Saab has done business with both the Chavez and Maduro governments, and has been accused of facilitating dubious government schemes, including a $4.5 billion contract with the state oil company Petroleos de Venezuela, S.A, and helping the Venezuelan regime export gold of suspicious origin to Turkey and other countries. He has also been named in the Panama Papers, the trove of leaked documents exposing the operations of offshore banks.
Living situation in Venezuela
In his letter, Saab compared the living situation in Venezuela to that of Columbia for a person with $250, which he said is the average minimum monthly salary for Venezuelans, if government subsidies are taken into account. He claimed that “by the end of the month the Venezuelan has money and ate, and the Colombian has debts and didn’t eat.”
However, a 2020 United Nations study found that one in three Venezuelans are facing hunger, and that more than a third of Venezuela’s 9.3 million people are either “moderately” or “severely” food insecure. In 2019, nearly 65 percent of Venezuelan households lived under “multidimensional poverty” according to the National Survey of Living Conditions conducted by researchers at Andres Bello Catholic University.
Venezuela produces only 30 percent of its food supply, according to the Food and Agriculture Organization of the United Nations. The country’s economic collapse, due mainly to the fall of oil prices and hyperinflation, has created a hunger and humanitarian crisis and sparked the exodus of an estimated 5 million people from the country (2 million more than the number cited by Saab in his letter.)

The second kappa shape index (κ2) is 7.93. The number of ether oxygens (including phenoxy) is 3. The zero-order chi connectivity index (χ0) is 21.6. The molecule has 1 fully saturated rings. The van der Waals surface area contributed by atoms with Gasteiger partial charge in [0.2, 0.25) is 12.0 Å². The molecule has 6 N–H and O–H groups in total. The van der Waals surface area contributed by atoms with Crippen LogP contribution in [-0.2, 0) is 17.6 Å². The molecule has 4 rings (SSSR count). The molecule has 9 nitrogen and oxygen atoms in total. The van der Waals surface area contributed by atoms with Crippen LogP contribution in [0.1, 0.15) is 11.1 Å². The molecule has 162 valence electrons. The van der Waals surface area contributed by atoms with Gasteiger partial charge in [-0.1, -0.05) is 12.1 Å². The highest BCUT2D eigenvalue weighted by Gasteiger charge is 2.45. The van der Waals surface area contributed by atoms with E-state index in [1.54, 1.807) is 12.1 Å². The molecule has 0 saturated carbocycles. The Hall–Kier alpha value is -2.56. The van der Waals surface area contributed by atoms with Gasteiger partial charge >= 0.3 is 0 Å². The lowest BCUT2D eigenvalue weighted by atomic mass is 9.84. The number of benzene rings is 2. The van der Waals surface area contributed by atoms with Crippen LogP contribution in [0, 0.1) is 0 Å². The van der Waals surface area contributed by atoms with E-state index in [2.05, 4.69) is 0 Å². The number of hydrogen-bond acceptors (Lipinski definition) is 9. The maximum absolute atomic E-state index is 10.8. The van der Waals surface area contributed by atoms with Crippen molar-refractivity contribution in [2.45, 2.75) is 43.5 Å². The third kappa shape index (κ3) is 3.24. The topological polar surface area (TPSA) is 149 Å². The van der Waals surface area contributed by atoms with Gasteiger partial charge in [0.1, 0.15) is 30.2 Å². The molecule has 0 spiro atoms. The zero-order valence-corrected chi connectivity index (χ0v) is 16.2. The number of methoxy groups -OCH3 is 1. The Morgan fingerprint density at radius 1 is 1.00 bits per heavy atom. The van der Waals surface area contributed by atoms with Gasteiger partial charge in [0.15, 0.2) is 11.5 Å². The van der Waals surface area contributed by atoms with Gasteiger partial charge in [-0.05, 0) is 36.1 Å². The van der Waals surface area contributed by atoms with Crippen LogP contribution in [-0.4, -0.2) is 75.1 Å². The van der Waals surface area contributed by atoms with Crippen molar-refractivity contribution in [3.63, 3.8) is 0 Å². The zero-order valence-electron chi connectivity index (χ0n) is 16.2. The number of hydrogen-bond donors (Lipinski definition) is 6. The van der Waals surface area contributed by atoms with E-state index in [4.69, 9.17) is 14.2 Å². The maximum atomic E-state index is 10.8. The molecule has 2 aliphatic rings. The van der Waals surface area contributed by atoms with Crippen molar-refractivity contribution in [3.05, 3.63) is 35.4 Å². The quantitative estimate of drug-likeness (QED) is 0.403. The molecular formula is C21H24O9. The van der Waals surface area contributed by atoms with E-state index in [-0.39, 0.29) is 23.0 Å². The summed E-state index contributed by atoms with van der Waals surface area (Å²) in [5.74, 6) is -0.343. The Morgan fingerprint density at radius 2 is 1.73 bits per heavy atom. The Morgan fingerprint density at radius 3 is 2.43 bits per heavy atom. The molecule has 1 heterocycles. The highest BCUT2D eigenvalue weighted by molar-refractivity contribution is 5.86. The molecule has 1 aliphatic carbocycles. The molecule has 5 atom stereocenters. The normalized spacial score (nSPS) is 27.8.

Even when the Venezuelan government’s program of subsidies was working, it was plagued by mismanagement. In 2016, the Guardian wrote that beneficiaries of the government’s Gran Mision Vivienda program, launched by Chavez in 2011 to provide housing for poor Venezuelans, did not have running water in 2014, some three years later. By 2016, power outages had become routine.
Faced with acute gasoline shortages in a country that possesses the world’s largest oil reserves, Maduro pledged in May of this year to scale back fuel subsidies and privatize service stations, the Wall Street Journal reported. With these changes, Venezuelans will have access to 32 gallons of gas per month (for almost 10 cents a gallon). If they need more, it will cost $1.90 a gallon, and will be sold at 200 gas stations around the country that have been privatized to unspecified businessmen, the Journal wrote.
As Polygraph.info reported in June, Venezuela’s minimum hourly wage, 400,000 bolivares (currently worth $1.60), was not enough to buy 500 grams of butter ($2.60), 30 eggs ($3) or a kilo of powdered milk ($2.30) (based on the prices of products as of April 25 of this year).
The sanctions that the U.S. imposed on Venezuela for, among other things, alleged human rights violations and corruption, have kept crude oil buyers away, deepening the country’s economic crisis. In November 2019, Maduro embraced dollarization – using U.S. dollars in addition to or instead of a country’s own currency, usually due to a devaluing of the local currency (as is the case in Venezuela) aimed at stabilizing the economy. A year later, Bloomberg reported that Venezuelan central bank officials were discussing plans for a system of dollars with local Venezuelan banks. The system would start next year.
Since a disputed election in 2018, Maduro and Venezuelan opposition leader Juan Guaidó have been locked in a political stalemate. The U.S. and some 65 other countries have recognized Guaido as Venezuela’s leader, while the U.N. still recognizes Maduro and has pushed for a negotiated resolution. After this year’s parliamentary elections (which took place on December 6 and were boycotted by the opposition), Maduro took back control of the National Assembly, consolidating his power in the country.
On December 18, U.S. Secretary of State Mike Pompeo released a statement urging “all countries committed to democracy to condemn the fraudulent December 6 elections and the illegitimate regime’s continuing efforts to destroy democracy in Venezuela.”